Raniford v. State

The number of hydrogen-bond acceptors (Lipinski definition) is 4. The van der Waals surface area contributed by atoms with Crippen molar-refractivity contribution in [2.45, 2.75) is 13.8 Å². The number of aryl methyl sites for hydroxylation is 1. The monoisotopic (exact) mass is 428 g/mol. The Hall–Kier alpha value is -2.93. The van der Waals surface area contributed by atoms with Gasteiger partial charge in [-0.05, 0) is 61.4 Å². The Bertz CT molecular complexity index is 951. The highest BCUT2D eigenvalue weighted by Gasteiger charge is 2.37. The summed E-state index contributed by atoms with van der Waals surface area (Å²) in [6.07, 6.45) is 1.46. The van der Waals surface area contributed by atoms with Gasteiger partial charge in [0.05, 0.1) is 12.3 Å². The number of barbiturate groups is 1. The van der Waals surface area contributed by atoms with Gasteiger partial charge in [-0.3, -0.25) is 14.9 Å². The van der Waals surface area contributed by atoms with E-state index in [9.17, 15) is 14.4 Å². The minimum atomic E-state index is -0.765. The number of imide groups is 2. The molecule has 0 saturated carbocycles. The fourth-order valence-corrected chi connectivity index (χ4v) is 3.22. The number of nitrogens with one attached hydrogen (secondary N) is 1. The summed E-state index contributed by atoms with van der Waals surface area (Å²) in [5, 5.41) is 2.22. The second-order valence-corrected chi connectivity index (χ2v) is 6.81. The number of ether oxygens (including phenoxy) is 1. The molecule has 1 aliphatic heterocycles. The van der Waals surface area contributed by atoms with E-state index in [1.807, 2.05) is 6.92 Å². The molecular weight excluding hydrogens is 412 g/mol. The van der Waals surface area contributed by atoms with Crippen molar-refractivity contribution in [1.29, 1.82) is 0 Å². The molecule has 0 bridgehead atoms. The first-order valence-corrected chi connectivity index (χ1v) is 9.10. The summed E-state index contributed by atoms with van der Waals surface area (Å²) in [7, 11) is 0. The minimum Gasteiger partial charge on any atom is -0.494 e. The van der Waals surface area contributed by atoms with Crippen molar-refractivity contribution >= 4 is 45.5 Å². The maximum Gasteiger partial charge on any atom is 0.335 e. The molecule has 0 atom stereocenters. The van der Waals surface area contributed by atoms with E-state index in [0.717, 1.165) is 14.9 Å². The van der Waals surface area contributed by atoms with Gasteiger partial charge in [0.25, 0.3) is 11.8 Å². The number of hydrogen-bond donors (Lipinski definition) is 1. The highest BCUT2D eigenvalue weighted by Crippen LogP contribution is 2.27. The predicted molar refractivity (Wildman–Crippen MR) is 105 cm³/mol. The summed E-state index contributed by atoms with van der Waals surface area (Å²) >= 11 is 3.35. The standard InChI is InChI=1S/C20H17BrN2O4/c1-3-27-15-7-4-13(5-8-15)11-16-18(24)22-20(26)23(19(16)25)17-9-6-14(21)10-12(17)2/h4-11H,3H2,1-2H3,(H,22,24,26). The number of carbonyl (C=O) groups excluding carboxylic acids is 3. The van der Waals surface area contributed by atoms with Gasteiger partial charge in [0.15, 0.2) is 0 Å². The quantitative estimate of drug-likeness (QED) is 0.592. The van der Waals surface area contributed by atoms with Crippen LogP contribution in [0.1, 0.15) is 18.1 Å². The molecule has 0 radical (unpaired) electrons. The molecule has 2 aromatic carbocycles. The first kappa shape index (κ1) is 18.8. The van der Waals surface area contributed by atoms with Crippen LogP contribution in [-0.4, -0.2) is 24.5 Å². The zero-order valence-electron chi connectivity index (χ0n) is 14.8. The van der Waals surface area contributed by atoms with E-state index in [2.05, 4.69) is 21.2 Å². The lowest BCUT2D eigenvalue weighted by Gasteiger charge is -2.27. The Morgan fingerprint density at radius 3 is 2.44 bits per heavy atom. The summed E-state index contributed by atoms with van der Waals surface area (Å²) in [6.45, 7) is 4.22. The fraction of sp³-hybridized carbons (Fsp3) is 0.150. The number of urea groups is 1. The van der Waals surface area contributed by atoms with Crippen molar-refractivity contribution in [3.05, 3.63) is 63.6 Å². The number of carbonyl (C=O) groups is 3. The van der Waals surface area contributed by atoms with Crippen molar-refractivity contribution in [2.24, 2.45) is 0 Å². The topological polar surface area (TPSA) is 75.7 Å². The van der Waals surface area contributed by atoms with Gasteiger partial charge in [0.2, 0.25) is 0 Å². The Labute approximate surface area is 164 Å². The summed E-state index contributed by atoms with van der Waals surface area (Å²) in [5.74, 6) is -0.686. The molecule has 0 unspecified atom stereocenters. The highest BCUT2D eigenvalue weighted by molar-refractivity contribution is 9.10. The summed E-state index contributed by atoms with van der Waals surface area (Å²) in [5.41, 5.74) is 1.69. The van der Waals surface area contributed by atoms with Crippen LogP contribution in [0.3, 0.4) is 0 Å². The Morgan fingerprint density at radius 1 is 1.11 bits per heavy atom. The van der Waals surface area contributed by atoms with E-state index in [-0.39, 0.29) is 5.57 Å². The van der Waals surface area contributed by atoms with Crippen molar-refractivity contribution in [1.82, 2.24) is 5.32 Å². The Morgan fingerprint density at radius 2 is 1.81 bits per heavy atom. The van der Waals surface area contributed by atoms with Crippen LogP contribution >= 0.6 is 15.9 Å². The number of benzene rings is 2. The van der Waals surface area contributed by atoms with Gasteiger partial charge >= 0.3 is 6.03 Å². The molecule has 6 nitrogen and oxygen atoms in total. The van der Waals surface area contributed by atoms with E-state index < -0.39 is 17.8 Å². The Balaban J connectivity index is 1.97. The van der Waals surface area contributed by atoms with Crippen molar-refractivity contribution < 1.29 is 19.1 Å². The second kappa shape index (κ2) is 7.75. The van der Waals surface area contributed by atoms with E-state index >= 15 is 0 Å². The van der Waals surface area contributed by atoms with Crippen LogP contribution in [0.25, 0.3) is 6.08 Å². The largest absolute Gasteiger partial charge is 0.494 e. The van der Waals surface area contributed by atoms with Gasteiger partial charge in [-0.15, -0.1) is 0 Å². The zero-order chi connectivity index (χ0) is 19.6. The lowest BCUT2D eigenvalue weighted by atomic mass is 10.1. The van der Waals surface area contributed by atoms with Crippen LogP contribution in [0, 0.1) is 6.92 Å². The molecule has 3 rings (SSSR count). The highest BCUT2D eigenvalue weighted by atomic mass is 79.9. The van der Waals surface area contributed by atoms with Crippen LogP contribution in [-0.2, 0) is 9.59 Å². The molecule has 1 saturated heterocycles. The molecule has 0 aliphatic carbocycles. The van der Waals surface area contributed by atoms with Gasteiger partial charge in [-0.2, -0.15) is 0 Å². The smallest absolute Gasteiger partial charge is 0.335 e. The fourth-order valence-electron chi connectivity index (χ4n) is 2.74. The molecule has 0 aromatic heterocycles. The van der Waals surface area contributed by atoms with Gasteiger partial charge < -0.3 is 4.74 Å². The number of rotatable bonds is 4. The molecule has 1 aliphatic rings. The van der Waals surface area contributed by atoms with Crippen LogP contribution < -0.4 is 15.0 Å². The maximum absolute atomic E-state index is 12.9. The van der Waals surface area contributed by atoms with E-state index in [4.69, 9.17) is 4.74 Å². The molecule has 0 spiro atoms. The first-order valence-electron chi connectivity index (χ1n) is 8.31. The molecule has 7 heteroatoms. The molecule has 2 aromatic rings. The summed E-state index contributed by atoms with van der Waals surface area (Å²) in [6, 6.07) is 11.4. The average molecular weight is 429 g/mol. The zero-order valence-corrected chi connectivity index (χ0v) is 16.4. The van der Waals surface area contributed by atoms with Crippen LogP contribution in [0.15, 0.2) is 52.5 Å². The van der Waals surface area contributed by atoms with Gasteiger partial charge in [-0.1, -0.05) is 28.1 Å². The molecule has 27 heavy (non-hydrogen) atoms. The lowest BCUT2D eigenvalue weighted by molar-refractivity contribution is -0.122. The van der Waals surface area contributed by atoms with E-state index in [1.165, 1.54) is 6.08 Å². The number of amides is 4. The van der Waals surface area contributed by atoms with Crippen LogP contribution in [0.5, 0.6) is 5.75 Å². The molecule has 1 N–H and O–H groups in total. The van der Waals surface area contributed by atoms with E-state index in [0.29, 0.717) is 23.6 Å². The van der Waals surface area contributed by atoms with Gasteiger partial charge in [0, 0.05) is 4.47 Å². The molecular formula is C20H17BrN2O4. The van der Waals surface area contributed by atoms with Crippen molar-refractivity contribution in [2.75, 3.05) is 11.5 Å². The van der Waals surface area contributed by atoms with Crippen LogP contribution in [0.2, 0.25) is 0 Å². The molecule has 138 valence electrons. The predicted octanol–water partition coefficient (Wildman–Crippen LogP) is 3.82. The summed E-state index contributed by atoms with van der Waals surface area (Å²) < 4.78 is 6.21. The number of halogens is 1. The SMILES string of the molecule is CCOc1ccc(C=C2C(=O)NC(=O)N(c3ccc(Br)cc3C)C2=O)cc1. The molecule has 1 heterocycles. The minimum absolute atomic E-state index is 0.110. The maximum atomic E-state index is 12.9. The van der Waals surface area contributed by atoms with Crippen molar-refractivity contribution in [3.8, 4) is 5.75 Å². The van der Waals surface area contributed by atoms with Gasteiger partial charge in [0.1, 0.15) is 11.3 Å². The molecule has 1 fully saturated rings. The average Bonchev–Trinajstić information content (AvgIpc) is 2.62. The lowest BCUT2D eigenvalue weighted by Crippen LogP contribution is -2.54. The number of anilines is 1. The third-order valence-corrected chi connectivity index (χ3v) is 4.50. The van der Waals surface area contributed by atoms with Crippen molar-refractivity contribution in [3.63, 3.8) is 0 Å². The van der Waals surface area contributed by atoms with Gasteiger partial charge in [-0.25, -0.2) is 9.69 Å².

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IN THE SUPREME COURT OF THE STATE OF DELAWARE YANIQUE RANIFORD, Defendant-Below, Appellant, v. STATE OF DELAWARE, Plaintiff-Below, Appellee. § § § § § § § § § § § No. 199, 2016 Court Below: Superior Court of the State of Delaware Cr. ID. Nos. 1302000010 and 1301021343 Submitted: November 2, 2016 Decided: November 16, 2016 Before STRINE, Chief Justice; HOLLAND, and SEITZ, Justices. ORDER This 16th day of November, 2016, having considered the briefs and the record below, it appears to the Court that: (1) Yanique Rainford appeals his convictions from two separate trials, before two different judges. The underlying incidents have no relation to each other, but both occurred in January 2013. On January 16, 2013, Rainford was involved in a high speed car chase. Police did not immediately apprehend him. On January 31, 2013, an undercover police officer arranged for Rainford to deliver heroin to him at the Dutch Inn in New Castle. Police arrested him and charged him with crimes related to both incidents. After two separate Superior Court trials, juries convicted him of all charges related to both incidents. On appeal, Rainford alleges various errors occurred at his two trials. We find his arguments to be without merit, and affirm. (2) On January 16, 2013, several detectives of the New Castle County Police Department set up a surveillance team to investigate a complaint about a man dealing drugs outside of the R&C Deli in New Castle, Delaware. Tipsters had informed the police that each day a black man in a black Oldsmobile Bravada with a Delaware registration of PC 426717 would arrive at the deli at 4:00 p.m. and sell drugs out of the car. (3) At 4:25 p.m., the detectives saw a man, who they later identified as Rainford, pull up to the deli in a car matching the description from the tipster. Rainford had a passenger in the car. Detective Peter Stewart saw two men approach Rainford’s car. He activated the car’s emergency lights and pulled behind the car. When Detective Stewart approached the driver’s side of the car, Rainford drove away. Detective Stewart ordered him to stop, but Rainford sped away through a yard towards I-495 headed northbound. (4) Detective Thomas Bruhn chased after Rainford. Rainford ran stop signs and sped onto the highway. Police eventually abandoned the chase in the interest of public safety, but located the car a few minutes later on Davis Street in 2 Wilmington. A concerned passerby told the police that he had seen two men fleeing from the car and described their appearance. (5) The car Rainford was driving was registered to his girlfriend, Calina Cornish. The detectives went to Cornish’s home, and she consented to a search of the residence. Police found male clothing and Rainford’s pay stubs in the house. They also found Rainford’s fingerprints on the driver’s side window of the car. Cornish told police that Rainford had two cell phones and provided them with the phone numbers. Police arrested Rainford on January 31, 2013. On May 6 and 7, 2014, the State tried Rainford on charges of disregarding a police officer’s signal, resisting arrest, and aggressive driving. A Superior Court jury found him guilty of all charges. (6) Rainford was involved in another police investigation shortly after the car chase. The New Castle County Police Department had received a tip from a confidential informant that Rainford was selling heroin. Detective Stewart, acting undercover, contacted him asking to purchase heroin. On January 31, 2013, he arranged for Rainford to deliver the heroin to him at the Dutch Inn in New Castle. (7) Franklin Hanna drove Rainford to the hotel. He had bought heroin from Rainford earlier in the day, and Rainford asked if he would take him to the Dutch Inn. Hanna “assumed” Rainford was going to sell drugs, but agreed to drive him there anyway. Hanna parked the car in front of the hotel room and Rainford 3 exited the car. Police arrested Rainford before he approached the hotel room. The police found forty-nine bags of heroin, $160 cash, and two cell phones on Rainford. The cell phone numbers matched the numbers that Cornish had given the police in the earlier investigation. Hanna also had thirteen bags of heroin on him. All of the bags of heroin had a brand stamp of “BANG” on them. Police also found $681 in cash and a digital scale when they searched Rainford’s home. After Hanna was arrested, he was Mirandized and gave a statement to the police. The police videotaped that statement. (8) On November 13 and 14, 2014, the State tried Rainford on charges of drug dealing heroin, conspiracy second degree, possession of marijuana, and possession of drug paraphernalia. A Superior Court jury found him guilty of all charges. The Superior Court sentenced Rainford for both incidents on April 8, 2016. As to the January 16 incident, the court sentenced him to two years at Level V incarceration, suspended after one year for decreasing levels of supervision for disregarding a police officer’s signal; one year at Level III probation for resisting arrest; and a fine of $500 for aggressive driving. As to the January 31 incident, the court sentenced him to fifteen years at Level V incarceration, suspended after eight years for decreasing levels of supervision for drug dealing; two years at Level V incarceration, suspended after one year for Level III probation for conspiracy second degree; three months Level III probation for possession of marijuana; and 4 six months at Level III probation and a $1,150 fine for possession of drug paraphernalia. This appeal followed. (9) Rainford raises three issues on appeal. First, he argues that in his trial related to the January 31 controlled sale, the Superior Court abused its discretion by admitting Hanna’s videotaped statement. At trial, the State asked Hanna about his statement to police. Hanna said he could not remember what he told the police, that he did not give the statement voluntarily, and that he could not verify that the statement was accurate. The State then moved to introduce his videotaped statement into evidence in accordance with 11 Del. C. § 3507. The Superior Court granted the motion. This Court reviews “the Superior Court’s admission of an outof-court statement for abuse of discretion.”1 (10) Under 11 Del. C. § 3507, “[i]n a criminal prosecution, the voluntary out-of-court prior statement of a witness who is present and subject to crossexamination may be used as affirmative evidence with substantive independent testimonial value.” We recently set forth the steps that must be taken before a witness’s prior statement can be introduced using § 3507.2 Here, we address the voluntariness of the statement. If the voluntariness of a witness’s out-of-court 1 2 Turner v. State, 5 A.3d 612, 615-16 (Del. 2010). State v. Flowers, __ A.3d __, 2016 WL 6196304, at *4 (Del. Oct. 21, 2016). 5 statement is at issue, the trial judge must review the circumstances surrounding the statement to assess its voluntariness before the statement can be heard by the jury.3 (11) Hanna denied on the stand that his statement was voluntary. In response, the Superior Court reviewed the circumstances surrounding the videotaped statement. The court determined that the statement was voluntary because “the procedural safeguards of Miranda4 were provided and [Hanna] understood them,” and that he could refuse to make a statement if he so chose.5 Further, the court found that although Hanna could not remember his statement, he did remember the incident and giving a statement, thereby satisfying the requirements of § 3507. (12) We agree with the Superior Court’s decision. Hanna gave a statement just a few hours after his arrest. He was properly Mirandized, and the entire interview was about ten minutes long. He was not handcuffed, and does not appear to have been exhausted or intoxicated. The Superior Court evaluated the circumstances surrounding the statement, found that the statement was voluntary, and properly admitted Hanna’s statement. (13) Rainford next argues that the State failed to present sufficient evidence to convict him of the charge of conspiracy second degree. “We review 3 Woodlin v. State, 3 A.3d 1084, 1087 (Del. 2010) (citing Hatcher v. State, 337 A.2d 30, 32 (Del. 1975). 4 Miranda v. Arizona, 384 U.S. 436 (1966). 5 App. to Opening Br. at 131. 6 the sufficiency of the evidence to support a conviction de novo to determine whether any rational trier of fact, viewing the evidence in the light most favorable to the prosecution, could have found the defendant guilty beyond a reasonable doubt.”6 (14) At trial, Hanna denied knowing why he was giving Rainford a ride to the hotel. But in his videotaped statement, Hanna said that he “assumed” Rainford was going to sell drugs. Under 11 Del. C. § 512: A person is guilty of conspiracy in the second degree when, intending to promote or facilitate the commission of a felony, the person . . . agrees to aid another person or persons in the planning or commission of the felony or an attempt or solicitation to commit the felony; and the person or another person with whom the person conspired commits an overt act in pursuance of the conspiracy.”7 (15) Viewing the evidence in the light most favorable to the State, a jury could find beyond a reasonable doubt that Rainford and Hanna conspired to commit the felony of drug dealing. Rainford asked Hanna to drive him to the Dutch Inn. Although he did not tell Hanna that he was going to sell drugs, Hanna said that he “assumed” Rainford was going to sell them. He knew that Rainford was a drug dealer, and in fact, Hanna had just bought heroin from Rainford before driving him to the Dutch Inn. 6 7 With that knowledge, Hanna agreed to drive Maddrey v. State, 975 A.2d 772, 774-75 (Del. 2009). 11 Del. C. § 512. 7 Rainford to the hotel. Based on the surrounding circumstances, a reasonable juror could find Rainford guilty of the crime of conspiracy second degree. (16) Finally, Rainford argues that in his trial related to the January 16 car chase, the Superior Court erred by failing to grant a mistrial after the State’s allegedly improper opening argument. This Court reviews the trial court’s refusal to grant a mistrial after allegedly improper opening statements for abuse of discretion.8 We review claims of error not raised below only for plain error.9 To be plain, “the error complained of must be so clearly prejudicial to substantial rights as to jeopardize the fairness and integrity of the trial process . . . and is limited to material defects which are apparent on the face of the record; which are basic, serious and fundamental in their character, and which clearly deprive an accused of a substantial right, or which clearly show manifest injustice.”10 (17) Rainford challenges three of the prosecutor’s statements. He first argues that the prosecutor improperly alluded to his involvement in drug activity. He claims that the prosecutor’s statement that there were “complaints of drug activity in the area” was improper because the complainants never testified at trial.11 He also argues that the prosecutor improperly mentioned that the police 8 Gattis v. State, 637 A.2d 808, 819 (Del. 1994). Baker v. State, 906 A.2d 139, 150 (Del. 2006). 10 Wainwright v. State, 504 A.2d 1096, 1100 (Del. 1986). 11 It is unclear whether Rainford challenges the prosecutor’s statement because the complainants never testified at trial or because the statement implied he was involved in drug activity. See Opening Br. at 14: 9 8 saw two people approach Rainford’s car which gave the jury the impression that a drug transaction was underway. Rainford did not raise either of these issues below. Therefore, we review only for plain error.12 (18) It is improper for a prosecutor to discuss evidence in opening argument for which there is no good faith and reasonable basis to believe will be tendered and admitted in evidence.13 Nevertheless, “[e]ven if we assume that the prosecutor’s remark was improper, reversal of [Rainford’s] convictions is required only if the remark prejudicially affected [his] substantial rights.”14 In determining whether the prosecutor’s statements require a mistrial, this Court must examine (1) the closeness of the case; (2) the centrality of the issue affected by the alleged error; and (3) the steps taken to mitigate the effects of the error.15 (19) Rainford appears to argue that it was improper for the prosecutor to discuss in opening statements the complaints about drug activity in the area because the complainants never testified at trial. Although the complainants never testified at trial, Detective Bruhn testified about the complaints and Rainford did The State’s opening arguments to the jury indicated that the case, involving the car chase, involved drug activity. The first suggestion was that there were “complaints of general drug activity in that area… associated with an Oldsmobile Bravada”. [sic] These were obvious reference [sic] to hearsay statements. The people who allegedly made the complaints never testified at trial. The State next claimed that after the Oldsmobile pulled into the driveway two people approached the vehicle, again giving the impression the drugs transactions were underway. 12 Baker, 906 A.2d at 150. 13 Hughes v. State, 437 A.2d 559, 567 (Del. 1981). 14 Leacock v. State, 690 A.2d 926, 928 (Del. 1996). 15 Hughes, 437 A.2d at 571. 9 not object to the detective’s reference to them. The prosecutor therefore had a good faith basis to believe the evidence would be admitted, supported by the fact that the statement was actually admitted. (20) If Rainford is challenging the prosecutor’s reference to “complaints of drug activity in the area” based on the fact that it implied guilt by association, a mistrial still was not required because he was not prejudiced by the statement. The statement was proper background information and not indicative of his guilt. Further, the case was not close. Police found Rainford’s fingerprints on the driver’s side window of the car. They found his cell phone in the driver’s side door of the car. Detective Stewart identified him as the man he approached. Additionally, the statement was not central to the case and only provided a brief background into the reason why the police approached Rainford’s car. Further, the statements were presented during opening arguments, and the trial judge explained that the jury should not treat opening arguments as evidence. Therefore, the Superior Court did not plainly err by failing to declare a mistrial. (21) Rainford next challenges the prosecutor’s reference to the police officer’s description of Rainford. During opening statements, the prosecutor said that the officer saw a heavy-set black male with a beard wearing dark clothing driving the car. A review of the record shows that at trial, Detective Stewart did 10 not describe Rainford’s appearance.16 Rather, he just identified Rainford as the man driving the car.17 But, even if the prosecutor should not have referred to facts that did not end up in evidence, the prosecutor’s statement does not rise to the level of affecting Rainford’s substantial rights. As noted above, this was not a close case. Further, although the issue of identification was central to the case, the details of Rainford’s appearance were not. Finally, the Superior Court instructed the jury that opening statements are not evidence, sufficiently mitigating any potential prejudice. (22) Finally, Rainford argues that the prosecutor should not have mentioned that a concerned passerby described Rainford to the police because the passerby never testified at trial and the fact was never made part of the record. Rainford’s argument is without merit. The prosecutor had a good faith basis to believe the passerby’s statement to police would be admissible at trial through one of the detectives. Although hearsay statements are generally inadmissible, present sense impression and excited utterance are both well recognized exceptions to the prohibition against hearsay.18 Under D.R.E. 803(1), a present sense impression is “[a] statement describing or explaining an event or condition made while the declarant was perceiving the event or condition, or immediately thereafter.” Under 16 App. to Opening Br. at 49. Id. 18 Urquhart v. State, 133 A.3d 981, 2016 WL 768268, at *2 (Del. 2016) (Table). 17 11 D.R.E. 803(2), an excited utterance is “[a] statement relating to a startling event or condition made while the declarant was under the stress of excitement caused by the event or condition.” (23) In Urquhart v. State, this Court held that an unidentified woman’s non-testimonial statement to police describing a fleeing suspect’s appearance and direction of travel qualified as both a present sense impression and an excited utterance. This case is directly analogous to Urquhart because the passerby simply reported the description of the two individuals after observing them run away from police after a high speed chase. (24) Further, even if the prosecutor did err by repeating the passerby’s statement, the comment did not affect Rainford’s substantial rights. As explained previously, this case was not close, the issue was not central to the case, and the Superior Court instructed the jury that opening statements are not evidence. Therefore, the Superior Court did not abuse its discretion by declining to grant a mistrial. NOW, THEREFORE, it is hereby ORDERED that the judgment of the Superior Court is AFFIRMED. BY THE COURT: /s/ Collins J. Seitz, Jr. Justice 12